Samuel Goodrich claims his name was Richard, but Beach's detailed Ely ancestry lists him as William.
William was in the West Indies by the time his father left England. Two years later his father sent for him. With his brother Richard he owned 1,300 acres of land around Lyme, Conn, (History of the Ely re-union held at Lyme, Conn., July 10th, 1878. Salem, Mass. : Higginson Book Co. (reprint), pg. 48). On his voyage from the West Indies, his ship was sunk in a storm. William was the only survivor. He clung to some wreckage until picked-up by a Spanish ship, which dropped him not far from the Connecticut River, where he met-up with his father (Ely ancestry... New York : Calumet Press, 1902, pg. 35). A long list of William's offices is given in Ely ancestry, pgs. 41-44. His will, dated Sept. 1717, was located in the Probate Office in New London, Conn., along with an inventory dated March 1717. This included "one silver tankard and silver spoons, appraised 20 pounds; real estate valued at 1,767.10 pounds; movables at 528.7 pounds; sum total: 2,295.14.4 (Ely ancestry, pg. 41).
William, along with Matthew Griswold, was one of the Lyme champions in the famous pugilistic contests to decide the New London boundary (Ely, pg. 45)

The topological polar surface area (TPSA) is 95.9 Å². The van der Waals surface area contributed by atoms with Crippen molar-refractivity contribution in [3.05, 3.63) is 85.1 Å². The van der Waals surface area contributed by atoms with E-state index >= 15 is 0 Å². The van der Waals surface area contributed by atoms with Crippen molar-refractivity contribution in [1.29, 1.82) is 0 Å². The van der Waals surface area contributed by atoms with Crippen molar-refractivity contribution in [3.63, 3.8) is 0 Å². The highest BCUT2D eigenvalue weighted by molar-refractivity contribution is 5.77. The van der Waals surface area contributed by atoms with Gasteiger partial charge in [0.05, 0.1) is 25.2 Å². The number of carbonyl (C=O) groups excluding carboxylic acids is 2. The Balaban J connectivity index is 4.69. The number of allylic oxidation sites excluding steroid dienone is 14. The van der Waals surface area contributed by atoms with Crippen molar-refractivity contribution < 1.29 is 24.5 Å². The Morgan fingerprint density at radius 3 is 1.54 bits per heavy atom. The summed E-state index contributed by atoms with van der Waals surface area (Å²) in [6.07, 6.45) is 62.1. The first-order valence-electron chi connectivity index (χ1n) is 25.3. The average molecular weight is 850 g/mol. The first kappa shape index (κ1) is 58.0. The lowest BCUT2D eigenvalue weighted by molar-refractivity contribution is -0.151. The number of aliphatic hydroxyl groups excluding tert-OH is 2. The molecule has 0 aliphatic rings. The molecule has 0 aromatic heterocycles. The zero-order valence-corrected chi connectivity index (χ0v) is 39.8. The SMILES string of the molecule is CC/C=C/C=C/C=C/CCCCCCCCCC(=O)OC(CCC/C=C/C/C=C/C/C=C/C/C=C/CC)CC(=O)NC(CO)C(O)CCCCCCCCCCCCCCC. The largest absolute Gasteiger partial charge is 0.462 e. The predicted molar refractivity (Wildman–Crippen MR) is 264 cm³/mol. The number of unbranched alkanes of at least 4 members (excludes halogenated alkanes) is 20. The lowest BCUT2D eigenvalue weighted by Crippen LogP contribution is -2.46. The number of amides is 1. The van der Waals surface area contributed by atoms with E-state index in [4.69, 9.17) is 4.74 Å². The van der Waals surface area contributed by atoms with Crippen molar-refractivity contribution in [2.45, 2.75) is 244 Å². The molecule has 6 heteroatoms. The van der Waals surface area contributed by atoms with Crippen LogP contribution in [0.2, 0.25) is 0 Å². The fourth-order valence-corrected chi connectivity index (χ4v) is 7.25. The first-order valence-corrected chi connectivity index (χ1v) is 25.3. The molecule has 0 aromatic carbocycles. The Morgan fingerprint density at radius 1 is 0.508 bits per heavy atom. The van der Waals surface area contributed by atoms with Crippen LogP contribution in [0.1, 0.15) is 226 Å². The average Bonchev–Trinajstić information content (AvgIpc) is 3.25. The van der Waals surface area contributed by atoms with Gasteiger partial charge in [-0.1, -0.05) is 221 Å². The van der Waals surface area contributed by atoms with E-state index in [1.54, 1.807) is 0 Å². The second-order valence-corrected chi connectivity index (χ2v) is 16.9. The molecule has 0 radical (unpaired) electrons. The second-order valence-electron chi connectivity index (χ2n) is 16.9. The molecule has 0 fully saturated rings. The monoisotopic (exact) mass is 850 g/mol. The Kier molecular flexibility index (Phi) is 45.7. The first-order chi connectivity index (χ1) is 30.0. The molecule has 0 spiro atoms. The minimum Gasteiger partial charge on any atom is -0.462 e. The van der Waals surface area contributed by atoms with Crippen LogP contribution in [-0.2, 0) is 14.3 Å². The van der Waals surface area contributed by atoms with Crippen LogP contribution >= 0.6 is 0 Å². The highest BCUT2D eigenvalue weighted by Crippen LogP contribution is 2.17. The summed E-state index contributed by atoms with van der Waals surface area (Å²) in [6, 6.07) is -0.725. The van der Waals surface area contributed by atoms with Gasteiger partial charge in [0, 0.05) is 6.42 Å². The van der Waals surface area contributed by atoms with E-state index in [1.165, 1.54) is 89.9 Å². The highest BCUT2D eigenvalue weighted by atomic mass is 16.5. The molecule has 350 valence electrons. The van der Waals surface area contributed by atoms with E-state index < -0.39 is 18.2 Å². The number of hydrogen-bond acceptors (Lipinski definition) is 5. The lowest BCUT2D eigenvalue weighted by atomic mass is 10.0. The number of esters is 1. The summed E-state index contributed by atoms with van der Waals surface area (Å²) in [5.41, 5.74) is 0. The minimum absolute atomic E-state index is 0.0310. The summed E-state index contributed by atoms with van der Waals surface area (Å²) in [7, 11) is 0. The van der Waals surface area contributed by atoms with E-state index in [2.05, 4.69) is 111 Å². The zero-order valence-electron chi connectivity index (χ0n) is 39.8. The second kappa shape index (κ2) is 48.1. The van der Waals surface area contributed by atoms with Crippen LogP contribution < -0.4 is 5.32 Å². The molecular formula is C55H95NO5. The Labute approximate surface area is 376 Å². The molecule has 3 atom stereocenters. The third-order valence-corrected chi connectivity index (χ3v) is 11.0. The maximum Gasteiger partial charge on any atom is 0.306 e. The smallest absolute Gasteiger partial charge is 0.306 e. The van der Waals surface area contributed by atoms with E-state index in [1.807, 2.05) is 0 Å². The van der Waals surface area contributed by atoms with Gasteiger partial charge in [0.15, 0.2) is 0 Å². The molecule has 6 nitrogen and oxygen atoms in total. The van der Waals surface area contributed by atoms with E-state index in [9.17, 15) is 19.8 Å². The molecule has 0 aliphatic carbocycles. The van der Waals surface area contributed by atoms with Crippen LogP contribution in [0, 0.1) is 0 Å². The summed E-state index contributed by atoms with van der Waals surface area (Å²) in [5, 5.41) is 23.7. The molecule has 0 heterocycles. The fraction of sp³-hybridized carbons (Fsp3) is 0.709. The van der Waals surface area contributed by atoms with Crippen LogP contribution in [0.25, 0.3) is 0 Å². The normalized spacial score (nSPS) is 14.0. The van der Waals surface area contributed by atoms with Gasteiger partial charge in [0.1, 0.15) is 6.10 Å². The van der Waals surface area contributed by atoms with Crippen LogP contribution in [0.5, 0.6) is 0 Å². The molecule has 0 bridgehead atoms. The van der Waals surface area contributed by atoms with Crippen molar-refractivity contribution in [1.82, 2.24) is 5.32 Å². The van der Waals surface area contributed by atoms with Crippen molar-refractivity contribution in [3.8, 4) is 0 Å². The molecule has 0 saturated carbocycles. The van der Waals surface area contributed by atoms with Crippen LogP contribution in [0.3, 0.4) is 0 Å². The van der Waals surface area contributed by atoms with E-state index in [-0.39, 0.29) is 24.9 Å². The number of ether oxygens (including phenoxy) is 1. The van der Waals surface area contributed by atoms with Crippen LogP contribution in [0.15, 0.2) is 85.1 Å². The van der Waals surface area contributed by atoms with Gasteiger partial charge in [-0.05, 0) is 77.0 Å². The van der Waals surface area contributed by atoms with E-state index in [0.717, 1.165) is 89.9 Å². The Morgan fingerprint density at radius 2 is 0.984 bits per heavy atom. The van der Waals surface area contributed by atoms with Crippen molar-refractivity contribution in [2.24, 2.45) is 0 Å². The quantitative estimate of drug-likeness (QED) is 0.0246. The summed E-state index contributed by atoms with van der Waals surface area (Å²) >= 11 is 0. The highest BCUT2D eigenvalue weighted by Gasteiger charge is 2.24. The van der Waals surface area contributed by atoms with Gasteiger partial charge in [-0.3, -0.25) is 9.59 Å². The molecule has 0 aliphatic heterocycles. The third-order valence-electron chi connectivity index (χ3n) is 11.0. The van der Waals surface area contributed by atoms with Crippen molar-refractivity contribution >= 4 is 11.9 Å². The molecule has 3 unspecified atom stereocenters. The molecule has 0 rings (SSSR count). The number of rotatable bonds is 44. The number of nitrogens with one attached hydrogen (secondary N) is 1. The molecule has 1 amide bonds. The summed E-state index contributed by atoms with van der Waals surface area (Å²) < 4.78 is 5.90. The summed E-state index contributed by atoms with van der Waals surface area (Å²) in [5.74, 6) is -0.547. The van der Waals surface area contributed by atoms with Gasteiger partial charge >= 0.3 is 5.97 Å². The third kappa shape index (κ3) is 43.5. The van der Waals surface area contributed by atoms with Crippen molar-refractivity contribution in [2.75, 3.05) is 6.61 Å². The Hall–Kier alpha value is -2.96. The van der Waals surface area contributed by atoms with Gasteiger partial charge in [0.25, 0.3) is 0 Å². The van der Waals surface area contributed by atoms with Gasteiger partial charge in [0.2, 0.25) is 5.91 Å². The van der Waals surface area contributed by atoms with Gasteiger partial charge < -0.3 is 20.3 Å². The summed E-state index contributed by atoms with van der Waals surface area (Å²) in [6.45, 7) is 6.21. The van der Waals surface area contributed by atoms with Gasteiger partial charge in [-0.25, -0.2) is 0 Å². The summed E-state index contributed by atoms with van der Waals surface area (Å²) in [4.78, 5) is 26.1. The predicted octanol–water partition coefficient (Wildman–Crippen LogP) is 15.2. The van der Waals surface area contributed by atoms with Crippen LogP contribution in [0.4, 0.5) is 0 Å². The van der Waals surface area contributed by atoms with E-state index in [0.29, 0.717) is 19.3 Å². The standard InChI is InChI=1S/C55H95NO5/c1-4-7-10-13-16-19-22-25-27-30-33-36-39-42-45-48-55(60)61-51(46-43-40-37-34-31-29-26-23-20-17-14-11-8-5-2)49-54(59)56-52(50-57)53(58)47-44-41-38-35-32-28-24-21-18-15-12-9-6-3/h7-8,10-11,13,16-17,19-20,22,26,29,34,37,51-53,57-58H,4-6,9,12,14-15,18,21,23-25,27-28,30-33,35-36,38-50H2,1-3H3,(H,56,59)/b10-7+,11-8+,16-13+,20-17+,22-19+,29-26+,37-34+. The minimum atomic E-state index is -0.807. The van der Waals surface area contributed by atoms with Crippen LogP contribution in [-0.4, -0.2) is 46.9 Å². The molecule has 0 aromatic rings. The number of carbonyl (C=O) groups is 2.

"...William, whom he (his father, Richard) had left in the West Indies on his voyage, came too, to join the wild abode of his surviving parent. The rude brigantine which bore him hither, with unskilled seamen to navigate, was dismantled in a furious gale in the archipilego, and finally foundered in mid-ocean. Every soul on board the ill-fated vessel sank to rise no more except William Ely, who, lashed to a disintegrated yard-arm, floated among the seething billows, lashed in fury by the raging storm, until on the third day, exhausted and with life nearly extinct, he was picked up by a Spanish cruiser, then on an exploring expedition to the shores of New England. Landing William on the coast not far distant from the mouth of the Connecticut, he sought and soon found the rude hamlet of his father, With joy unspeakable, he embraced his son, who related to him the story of his voyage, his rescue, and escape from a watery grave. Prayer and thanksgiving were offerded up by the father and son for this Divine interposition, and daily, for weeks and months, he (William's father Richard) ascended to the height of a neighboring hill and there alone, with outstretched arms, poured forth his gratitude to the Divine Master for the preservation of his child." (Ely ancestry, pg. 35)